Xbox One price cut and free Titanfall: A shining example of why not to buy a new console at launch
The Xbox One launched on November 22, 2013. Just over three months later, it's getting its first price cut. Let me repeat that, three months after the Xbox One's grand debut, it's already getting a price cut; albeit in the UK only.
At £399.99, the price cut represents a price drop of only £30 from the original £429.99, but, more importantly, it serves as just another example of why consumers should hold out on buying a new console at launch. You just get screwed.
Truth be told, buying a console at launch has no real benefit. Okay, you get to play the "next-gen" games first, but those games will still be around weeks, or months, later -- and at a cheaper price too. And with a launch lineup as weak as the Xbox One (and PS4 for that matter), there weren't really any "must-play" games to pick from anyway. Don't get me wrong, there were good games; but, I think many of us can agree that launch titles are just a mere representation -- a simple tease of potential -- for what we can expect further on in the consoles' lifecycle.
The one Xbox One game I think is worthy of an Xbox One purchase is Titanfall -- and guess what? Microsoft is giving it away! Coinciding with today's announcement of a discount, Microsoft revealed a special "limited" Titanfall Xbox One Bundle. For $499 in the United States -- the same price as the console by itself at launch -- you can get everything someone who bought one at launch received (minus the achievement and fancy engraving) along with a free copy of Titanfall, what looks to be the system's best game so far. Oh, and in the UK, Titanfall is included with the new discounted price.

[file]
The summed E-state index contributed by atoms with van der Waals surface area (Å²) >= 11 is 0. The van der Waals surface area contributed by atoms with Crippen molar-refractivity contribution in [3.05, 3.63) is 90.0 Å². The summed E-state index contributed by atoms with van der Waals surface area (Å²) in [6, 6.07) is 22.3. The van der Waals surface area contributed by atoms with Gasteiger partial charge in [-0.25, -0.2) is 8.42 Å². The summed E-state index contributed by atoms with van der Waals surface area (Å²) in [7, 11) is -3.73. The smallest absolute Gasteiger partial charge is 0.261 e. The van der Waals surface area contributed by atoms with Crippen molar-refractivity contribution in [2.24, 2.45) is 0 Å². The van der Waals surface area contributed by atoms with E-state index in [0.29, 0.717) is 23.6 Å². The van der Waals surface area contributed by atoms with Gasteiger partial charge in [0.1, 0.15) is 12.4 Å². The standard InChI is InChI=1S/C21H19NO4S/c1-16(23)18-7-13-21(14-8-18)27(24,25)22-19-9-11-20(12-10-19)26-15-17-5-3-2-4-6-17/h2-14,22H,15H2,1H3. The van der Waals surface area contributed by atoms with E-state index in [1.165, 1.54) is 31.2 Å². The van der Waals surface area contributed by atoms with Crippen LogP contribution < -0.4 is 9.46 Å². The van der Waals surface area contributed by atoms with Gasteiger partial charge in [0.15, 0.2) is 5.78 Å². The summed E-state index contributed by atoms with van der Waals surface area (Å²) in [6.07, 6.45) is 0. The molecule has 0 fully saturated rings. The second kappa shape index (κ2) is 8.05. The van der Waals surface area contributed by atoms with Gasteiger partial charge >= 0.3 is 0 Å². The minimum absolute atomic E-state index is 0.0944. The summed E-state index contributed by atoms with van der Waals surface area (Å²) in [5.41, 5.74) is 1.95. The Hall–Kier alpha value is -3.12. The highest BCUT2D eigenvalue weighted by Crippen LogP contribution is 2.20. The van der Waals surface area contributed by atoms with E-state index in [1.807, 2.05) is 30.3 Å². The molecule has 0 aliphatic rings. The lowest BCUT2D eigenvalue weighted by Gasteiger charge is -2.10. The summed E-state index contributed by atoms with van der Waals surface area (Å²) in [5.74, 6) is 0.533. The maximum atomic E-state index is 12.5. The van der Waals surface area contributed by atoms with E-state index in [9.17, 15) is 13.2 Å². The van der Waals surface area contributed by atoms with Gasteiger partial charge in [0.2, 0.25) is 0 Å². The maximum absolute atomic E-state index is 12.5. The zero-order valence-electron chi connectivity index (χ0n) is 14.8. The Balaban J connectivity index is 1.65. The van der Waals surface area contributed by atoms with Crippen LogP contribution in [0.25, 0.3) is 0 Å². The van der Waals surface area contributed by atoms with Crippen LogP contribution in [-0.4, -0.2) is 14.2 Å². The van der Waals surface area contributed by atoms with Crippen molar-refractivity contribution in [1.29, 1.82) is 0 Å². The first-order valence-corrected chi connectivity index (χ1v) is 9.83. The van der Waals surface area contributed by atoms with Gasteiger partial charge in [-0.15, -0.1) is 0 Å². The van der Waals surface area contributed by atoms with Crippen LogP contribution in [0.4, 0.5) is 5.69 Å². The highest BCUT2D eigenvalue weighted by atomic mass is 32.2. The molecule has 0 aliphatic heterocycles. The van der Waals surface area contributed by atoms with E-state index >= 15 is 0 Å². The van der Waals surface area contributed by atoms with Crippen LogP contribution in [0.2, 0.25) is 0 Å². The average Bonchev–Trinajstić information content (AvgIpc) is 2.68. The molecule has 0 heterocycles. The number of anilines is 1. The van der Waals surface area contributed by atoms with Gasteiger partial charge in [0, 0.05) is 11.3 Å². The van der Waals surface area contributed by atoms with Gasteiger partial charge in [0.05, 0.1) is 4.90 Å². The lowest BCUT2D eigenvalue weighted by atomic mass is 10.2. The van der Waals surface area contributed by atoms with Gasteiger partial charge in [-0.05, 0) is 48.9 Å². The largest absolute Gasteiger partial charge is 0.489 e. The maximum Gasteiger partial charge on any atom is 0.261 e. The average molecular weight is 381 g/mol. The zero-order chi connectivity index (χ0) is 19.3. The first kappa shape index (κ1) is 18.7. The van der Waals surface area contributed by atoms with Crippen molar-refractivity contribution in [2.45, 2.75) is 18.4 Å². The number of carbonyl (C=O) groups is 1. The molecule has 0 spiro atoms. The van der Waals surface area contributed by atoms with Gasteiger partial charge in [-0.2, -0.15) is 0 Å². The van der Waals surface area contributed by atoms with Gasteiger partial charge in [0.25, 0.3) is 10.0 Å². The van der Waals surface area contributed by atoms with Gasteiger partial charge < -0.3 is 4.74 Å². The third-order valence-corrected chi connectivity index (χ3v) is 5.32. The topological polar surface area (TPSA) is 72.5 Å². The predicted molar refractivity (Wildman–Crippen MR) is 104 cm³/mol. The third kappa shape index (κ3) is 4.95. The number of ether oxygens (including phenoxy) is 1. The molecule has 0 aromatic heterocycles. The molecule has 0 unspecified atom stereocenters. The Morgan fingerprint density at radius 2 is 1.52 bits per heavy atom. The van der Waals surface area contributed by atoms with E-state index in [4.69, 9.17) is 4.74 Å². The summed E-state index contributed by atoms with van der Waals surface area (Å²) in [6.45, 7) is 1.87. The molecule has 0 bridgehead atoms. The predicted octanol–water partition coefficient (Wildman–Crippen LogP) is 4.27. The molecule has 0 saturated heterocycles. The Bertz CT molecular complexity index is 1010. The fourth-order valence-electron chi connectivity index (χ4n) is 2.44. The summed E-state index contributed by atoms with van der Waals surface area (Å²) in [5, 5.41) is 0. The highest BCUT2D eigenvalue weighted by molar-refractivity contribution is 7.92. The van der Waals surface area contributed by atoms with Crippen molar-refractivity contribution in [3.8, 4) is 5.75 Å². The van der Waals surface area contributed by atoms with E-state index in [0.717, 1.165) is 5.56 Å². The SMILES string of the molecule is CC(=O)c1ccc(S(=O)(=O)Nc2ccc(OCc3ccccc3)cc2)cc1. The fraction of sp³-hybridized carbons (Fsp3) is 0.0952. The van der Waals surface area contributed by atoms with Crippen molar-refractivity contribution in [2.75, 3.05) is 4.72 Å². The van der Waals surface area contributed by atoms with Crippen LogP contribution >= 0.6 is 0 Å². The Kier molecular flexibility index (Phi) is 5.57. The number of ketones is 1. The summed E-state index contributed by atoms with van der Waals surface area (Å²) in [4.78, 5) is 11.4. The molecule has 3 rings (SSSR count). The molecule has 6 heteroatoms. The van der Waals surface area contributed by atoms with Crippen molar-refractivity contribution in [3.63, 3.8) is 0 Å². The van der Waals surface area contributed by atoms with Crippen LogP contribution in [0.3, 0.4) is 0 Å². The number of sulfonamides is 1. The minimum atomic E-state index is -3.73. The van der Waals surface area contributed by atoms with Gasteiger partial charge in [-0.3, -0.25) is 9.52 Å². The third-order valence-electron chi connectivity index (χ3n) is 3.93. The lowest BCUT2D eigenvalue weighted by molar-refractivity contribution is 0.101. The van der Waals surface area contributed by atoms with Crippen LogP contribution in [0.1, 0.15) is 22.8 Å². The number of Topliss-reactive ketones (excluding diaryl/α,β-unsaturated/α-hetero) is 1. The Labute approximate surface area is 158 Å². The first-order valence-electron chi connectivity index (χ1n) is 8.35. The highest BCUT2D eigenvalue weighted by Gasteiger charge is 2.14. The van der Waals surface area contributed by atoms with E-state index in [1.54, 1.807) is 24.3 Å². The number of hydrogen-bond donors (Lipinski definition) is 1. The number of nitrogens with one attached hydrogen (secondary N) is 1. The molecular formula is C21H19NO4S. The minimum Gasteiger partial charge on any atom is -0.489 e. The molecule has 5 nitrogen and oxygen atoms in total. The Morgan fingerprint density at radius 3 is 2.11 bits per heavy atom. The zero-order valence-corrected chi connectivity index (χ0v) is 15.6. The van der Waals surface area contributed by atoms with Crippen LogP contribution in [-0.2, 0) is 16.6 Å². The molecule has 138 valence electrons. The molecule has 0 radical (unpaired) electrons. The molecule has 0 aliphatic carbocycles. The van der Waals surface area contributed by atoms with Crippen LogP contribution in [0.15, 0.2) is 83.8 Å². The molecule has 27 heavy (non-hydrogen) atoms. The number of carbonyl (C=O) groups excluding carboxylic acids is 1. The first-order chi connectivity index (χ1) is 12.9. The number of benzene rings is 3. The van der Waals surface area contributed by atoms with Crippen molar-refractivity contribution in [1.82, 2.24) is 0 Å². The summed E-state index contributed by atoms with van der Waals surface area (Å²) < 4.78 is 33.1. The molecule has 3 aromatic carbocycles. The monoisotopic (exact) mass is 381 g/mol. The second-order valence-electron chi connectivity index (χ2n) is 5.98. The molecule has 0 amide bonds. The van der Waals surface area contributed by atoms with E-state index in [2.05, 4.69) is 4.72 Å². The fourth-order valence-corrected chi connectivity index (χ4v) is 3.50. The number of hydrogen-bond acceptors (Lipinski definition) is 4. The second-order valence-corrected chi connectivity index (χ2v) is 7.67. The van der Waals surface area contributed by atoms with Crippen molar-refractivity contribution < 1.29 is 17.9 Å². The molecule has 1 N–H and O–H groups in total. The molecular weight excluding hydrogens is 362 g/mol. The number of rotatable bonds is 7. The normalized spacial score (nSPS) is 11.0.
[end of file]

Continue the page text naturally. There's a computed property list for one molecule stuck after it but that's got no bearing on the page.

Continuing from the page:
So by waiting just three months -- a span in which zero "must-have" games were released -- you can save money AND get one of the most anticipated games for the system for free.
Microsoft maintains that the price cut isn't about struggling sales compared to the PS4, but rather "about giving UK gamers the best value we can." Well if that's the case, then why not start it off at that price to begin with?
Since the announcement of the price cut, many early adopters have voiced their anger towards Microsoft. Some are even demanding Microsoft give them a free game as compensation for... what? Because you were too hasty in your decision to jump to the next-gen system? If you bought an Xbox One at launch and are angered by this price cut you have no one to blame but yourself. Every cycle this things happen -- a new system releases, a few months go by, and a new bundle or price cut is introduced. And every time it's a reminder as to why you shouldn't buy into the hype of a new product.
But what about those who did wait? My brother, Lance, bought an Xbox One on Friday. What's more, his reasoning behind the purchase was so that he could play Titanfall. Imagine how he must feel knowing that if he had just waited two days he could get the game he coveted for free. To his credit, he didn't seem upset with the news. And here's why I think that is: to him, the purchase was warranted. He's not upset with losing out on a free game because he feels the $499 he spent was a good value.
And that's the whole point I'm trying to make -- do not buy a console at launch if you are going to be upset with the inevitable price cuts or promotions that will follow. These days, price cuts are coming faster than ever. Heck, I bought Battlefield 4 for $20 just a month after its release. If you are going to spend full price on a product, make sure you fully believe it's worth that price.
I bought a PlayStation 4 on launch day for $399, and I'm perfectly content. I'd remain content, even if Sony gave a free game away with new purchases. I'd be jealous, but I wouldn't be angry. Because in my eyes, the PS4 was worth the price I paid at launch -- and I also got some games for free thanks to the sweet PS Plus benefits.
So the point of this rant? If you are going to be upset with a price cut on a newer product -- one that we know is coming -- you shouldn't have bought the product at launch to begin with. It's as simple as that. But having said this, Microsoft is teaching its customers to be wary of new products. Why buy something new at launch when you know in just a few months you can get it for cheaper?